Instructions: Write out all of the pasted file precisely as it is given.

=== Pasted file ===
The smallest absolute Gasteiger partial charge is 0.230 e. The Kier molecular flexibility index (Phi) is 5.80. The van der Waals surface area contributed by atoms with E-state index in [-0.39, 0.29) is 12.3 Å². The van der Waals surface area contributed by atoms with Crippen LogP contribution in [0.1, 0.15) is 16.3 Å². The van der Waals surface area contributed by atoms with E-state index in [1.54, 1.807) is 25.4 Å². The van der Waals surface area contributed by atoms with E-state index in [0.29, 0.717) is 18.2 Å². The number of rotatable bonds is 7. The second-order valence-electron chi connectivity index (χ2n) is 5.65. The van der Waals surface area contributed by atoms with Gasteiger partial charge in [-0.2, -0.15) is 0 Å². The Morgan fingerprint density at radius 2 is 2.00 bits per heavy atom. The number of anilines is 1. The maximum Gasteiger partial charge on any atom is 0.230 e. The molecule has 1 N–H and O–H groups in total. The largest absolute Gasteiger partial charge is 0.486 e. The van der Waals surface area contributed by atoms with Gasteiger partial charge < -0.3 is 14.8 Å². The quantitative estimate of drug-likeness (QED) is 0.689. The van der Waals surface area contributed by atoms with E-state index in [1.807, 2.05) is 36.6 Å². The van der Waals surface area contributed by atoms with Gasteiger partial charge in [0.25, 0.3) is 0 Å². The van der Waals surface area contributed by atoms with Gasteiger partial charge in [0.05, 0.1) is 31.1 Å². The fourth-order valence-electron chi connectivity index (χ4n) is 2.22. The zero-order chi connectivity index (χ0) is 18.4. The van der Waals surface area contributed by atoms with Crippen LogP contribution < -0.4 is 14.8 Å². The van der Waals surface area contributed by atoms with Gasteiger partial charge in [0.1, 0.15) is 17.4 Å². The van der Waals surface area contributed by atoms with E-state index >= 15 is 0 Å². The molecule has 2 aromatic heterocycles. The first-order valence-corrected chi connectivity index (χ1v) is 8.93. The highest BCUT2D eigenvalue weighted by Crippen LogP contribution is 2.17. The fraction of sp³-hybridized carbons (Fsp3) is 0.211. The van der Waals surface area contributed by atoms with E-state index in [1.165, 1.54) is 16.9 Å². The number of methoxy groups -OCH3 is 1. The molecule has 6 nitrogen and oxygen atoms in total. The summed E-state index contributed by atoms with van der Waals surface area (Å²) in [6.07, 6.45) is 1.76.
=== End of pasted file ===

The smallest absolute Gasteiger partial charge is 0.230 e. The Kier molecular flexibility index (Phi) is 5.80. The van der Waals surface area contributed by atoms with E-state index in [-0.39, 0.29) is 12.3 Å². The van der Waals surface area contributed by atoms with Crippen LogP contribution in [0.1, 0.15) is 16.3 Å². The van der Waals surface area contributed by atoms with E-state index in [1.54, 1.807) is 25.4 Å². The van der Waals surface area contributed by atoms with E-state index in [0.29, 0.717) is 18.2 Å². The number of rotatable bonds is 7. The second-order valence-electron chi connectivity index (χ2n) is 5.65. The van der Waals surface area contributed by atoms with Gasteiger partial charge in [-0.2, -0.15) is 0 Å². The Morgan fingerprint density at radius 2 is 2.00 bits per heavy atom. The number of anilines is 1. The maximum Gasteiger partial charge on any atom is 0.230 e. The molecule has 1 N–H and O–H groups in total. The largest absolute Gasteiger partial charge is 0.486 e. The van der Waals surface area contributed by atoms with Gasteiger partial charge < -0.3 is 14.8 Å². The quantitative estimate of drug-likeness (QED) is 0.689. The van der Waals surface area contributed by atoms with E-state index in [1.807, 2.05) is 36.6 Å². The van der Waals surface area contributed by atoms with Gasteiger partial charge in [0.25, 0.3) is 0 Å². The van der Waals surface area contributed by atoms with Gasteiger partial charge in [0.05, 0.1) is 31.1 Å². The fourth-order valence-electron chi connectivity index (χ4n) is 2.22. The zero-order chi connectivity index (χ0) is 18.4. The van der Waals surface area contributed by atoms with Crippen LogP contribution < -0.4 is 14.8 Å². The van der Waals surface area contributed by atoms with Gasteiger partial charge in [0.1, 0.15) is 17.4 Å². The van der Waals surface area contributed by atoms with E-state index >= 15 is 0 Å². The molecule has 2 aromatic heterocycles. The first-order valence-corrected chi connectivity index (χ1v) is 8.93. The highest BCUT2D eigenvalue weighted by Crippen LogP contribution is 2.17. The fraction of sp³-hybridized carbons (Fsp3) is 0.211. The van der Waals surface area contributed by atoms with E-state index in [1.165, 1.54) is 16.9 Å². The number of methoxy groups -OCH3 is 1. The molecule has 6 nitrogen and oxygen atoms in total. The summed E-state index contributed by atoms with van der Waals surface area (Å²) in [6.07, 6.45) is 1.76.